It’s an honor putting art above politics,” Robert Redford told me Saturday at the lunch for the Kennedy Center honorees. “Politics can be seductive in terms of things reductive to the soul.” Hmmm. Now that’s food for thought from the Sundance Kid.
When asked about the irony of liberal political activist Robert Redford being invited to the Bush White House, rapper Kid Rock put his thumbs up. This past weekend, politics took a back seat to the passion and pizzazz of show business. The Kennedy Center honored five icons: Redford, Tina Turner, Suzanne Farrell, Tony Bennett and Julie Harris.
Among past honorees participating in the musical tribute were Willie Nelson, Quincy Jones, choreographer Jacques d’Amboise, ballerina Maria Tallchief, Glenn Close and Paul Newman (whose right hand was in a cast following surgery – an injury from opening his pasta sauce or – more likely – from compressing the engine-less Porsche that Redford gave him?). Melissa Etheridge, k.d. lang, Kevin Spacey, Florence Henderson, Michelle Lee, Diana Krall, Wynton Marsalis, Vanessa Williams, Christine Baranski, Marian Seldes and Beyonce Knowles contributed to the festivities as well. Actress Mary Louise Parker cried when she met Julie Harris for the first time.
President and Mrs. Bush hosted a reception for the honorees Sunday afternoon at the White House. That’s where the president reminded Redford, “Behave,” when the actor/director couldn’t take his eyes off Tina Turner’s legs. Both men shared a laugh when the president said Turner was born in Nutbush, Tenn. The president said he’s never campaigned there. (Not to worry: Turner now lives with partner Erwin Bach in Switzerland.)
Lots of players
At the CBS reception before the show, rumors were flying about Katie Couric moving from “The Today Show” to the CBS Evening News … Cal Ripken, anxious to see Tony Bennett again, said he sat with Bennett at John Travolta’s 50th birthday party in Cabo San Lucas, Mexico. “I’m just a little [not so little] baseball player. Is this happening? Is it real?” Ripken said as he looked around the room and spotted Lynda “Wonder Woman” Carter, Sen. Patrick Leahy, D-Vt., Reps. Roy Blunt, R-Mo., Henry Waxman, D-Ca., and more politicians, broadcasters and entertainers. “I can’t keep the players straight.”
‘Dance your heart out’
“There are lots of potential diamonds,” Suzanne Farrell said when asked about upcoming stars in her dance company. “Both among students here in Washington and students from China.” Former honoree Arthur Mitchell said he was proud to have been Farrell’s first partner with the New York City Ballet, even if she did punch him in the jaw doing a pirouette. He didn’t mind at all and sent her flowers with a note: “Dance your heart out and you can punch me anytime.”
Jane Alexander, the actress who served as chairman of the National Endowment for the Arts, said she’s “pleased that the budgets have been going up and the arts are receiving a lot of attention.”
Oprah: ‘Groupie for Tina’
Oprah Winfrey came to honor her gal pal Tina Turner. “I would win the title of biggest name groupie for Tina Turner,” she said. At one time, Oprah even took her show on the road to follow Turner. “There’s a girlish quality about Tina, a sweet vulnerability.” Oprah was accompanied by “best friend” Gail King, but the two made it clear at the White House that they wouldn’t be photographed together.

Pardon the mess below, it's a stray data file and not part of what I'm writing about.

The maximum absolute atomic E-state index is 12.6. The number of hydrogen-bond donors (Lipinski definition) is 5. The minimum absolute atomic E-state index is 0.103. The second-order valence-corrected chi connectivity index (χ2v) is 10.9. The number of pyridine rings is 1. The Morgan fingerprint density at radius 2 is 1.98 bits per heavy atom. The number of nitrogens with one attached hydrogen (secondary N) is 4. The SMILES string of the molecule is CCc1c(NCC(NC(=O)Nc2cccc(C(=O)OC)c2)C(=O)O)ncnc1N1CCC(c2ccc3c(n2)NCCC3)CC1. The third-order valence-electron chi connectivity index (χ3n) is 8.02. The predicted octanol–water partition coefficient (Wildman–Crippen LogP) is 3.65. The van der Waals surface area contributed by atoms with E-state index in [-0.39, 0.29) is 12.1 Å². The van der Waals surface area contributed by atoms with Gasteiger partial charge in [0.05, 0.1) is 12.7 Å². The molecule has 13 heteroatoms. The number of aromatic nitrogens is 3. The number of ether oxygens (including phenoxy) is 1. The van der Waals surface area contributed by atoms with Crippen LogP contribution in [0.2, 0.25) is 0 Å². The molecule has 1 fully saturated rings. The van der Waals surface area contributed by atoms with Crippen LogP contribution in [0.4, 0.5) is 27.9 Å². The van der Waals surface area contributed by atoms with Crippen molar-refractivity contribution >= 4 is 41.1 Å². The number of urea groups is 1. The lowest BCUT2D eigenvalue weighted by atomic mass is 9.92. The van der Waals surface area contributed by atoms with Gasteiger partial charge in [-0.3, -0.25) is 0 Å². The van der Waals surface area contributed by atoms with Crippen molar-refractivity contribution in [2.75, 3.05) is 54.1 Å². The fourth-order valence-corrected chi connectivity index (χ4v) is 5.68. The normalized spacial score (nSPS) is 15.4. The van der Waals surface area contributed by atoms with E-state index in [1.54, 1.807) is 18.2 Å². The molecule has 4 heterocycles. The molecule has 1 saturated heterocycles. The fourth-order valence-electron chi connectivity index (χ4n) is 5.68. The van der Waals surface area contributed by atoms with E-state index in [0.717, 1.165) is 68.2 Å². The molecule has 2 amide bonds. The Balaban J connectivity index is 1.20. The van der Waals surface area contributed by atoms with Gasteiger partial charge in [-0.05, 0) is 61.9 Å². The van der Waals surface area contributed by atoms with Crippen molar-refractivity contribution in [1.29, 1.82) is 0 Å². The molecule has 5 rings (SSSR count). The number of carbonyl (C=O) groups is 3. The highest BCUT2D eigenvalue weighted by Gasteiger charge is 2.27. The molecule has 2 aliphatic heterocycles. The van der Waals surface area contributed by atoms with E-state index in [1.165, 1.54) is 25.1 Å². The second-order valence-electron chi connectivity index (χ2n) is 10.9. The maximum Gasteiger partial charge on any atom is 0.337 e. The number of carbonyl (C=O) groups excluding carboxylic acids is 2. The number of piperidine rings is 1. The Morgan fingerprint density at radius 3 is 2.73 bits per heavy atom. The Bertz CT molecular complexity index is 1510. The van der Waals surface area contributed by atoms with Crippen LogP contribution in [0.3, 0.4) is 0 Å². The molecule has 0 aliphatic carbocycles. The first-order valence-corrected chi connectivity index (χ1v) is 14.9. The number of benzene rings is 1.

Oprah wore a bright coral long-sleeved knockout gown with a train and slit up one side. At one point when she lifted the dress so as not to trip on it, her white mid-thigh panty girdle – not exactly contemporary seductive lingerie – was in clear view. A stand-out, she’s slim, but not that slim.
Another Turner fan
Interior Secretary Gail Norton confided that Turner is her favorite nominee: “She’s great, but I only dance to her music in private.” Why is that, Madame Secretary?
The Bushes and Cheneys seemed to enjoy the show in the Opera House Sunday evening, but Karl Rove left early. We saw him walk out while Melissa Etheridge was belting out “Nutbush City Limits” as part of the tribute to Tina Turner.
Were there future honorees in attendance as well? Perhaps. Here are two of my picks: Academy Award-winning composer Marvin Hamlisch, who is the National Symphony Orchestra Pops conductor and in addition has just signed on to be maestro with the San Diego Symphony; and Broadway songstress Barbara Cook, who looks forward to singing with the Metropolitan Opera in New York on Jan. 20. Cook told me she had to decline the offer to do a musical tribute to Julie Harris because she had a concert in Atlanta on Saturday. Cook flew in for the Kennedy Center event after just two hours’ sleep. “Julie’s work improved as she got older,” said Cook, who serves on the Kennedy Center Artists Committee. “She distilled it and concentrated it.”
Even publicist impressed
The Kennedy Center publicist in charge of the event walked around the late-night supper carrying a large cardboard cue card, searching for Willie Nelson to sign it to her. “I can’t find him,” she said in frustration at half past midnight. “I may have to settle for Redford.” And so it went.
Rep. Mark Foley, R-Fla., perhaps summed up the weekend best: “It’s Washington on steroids.”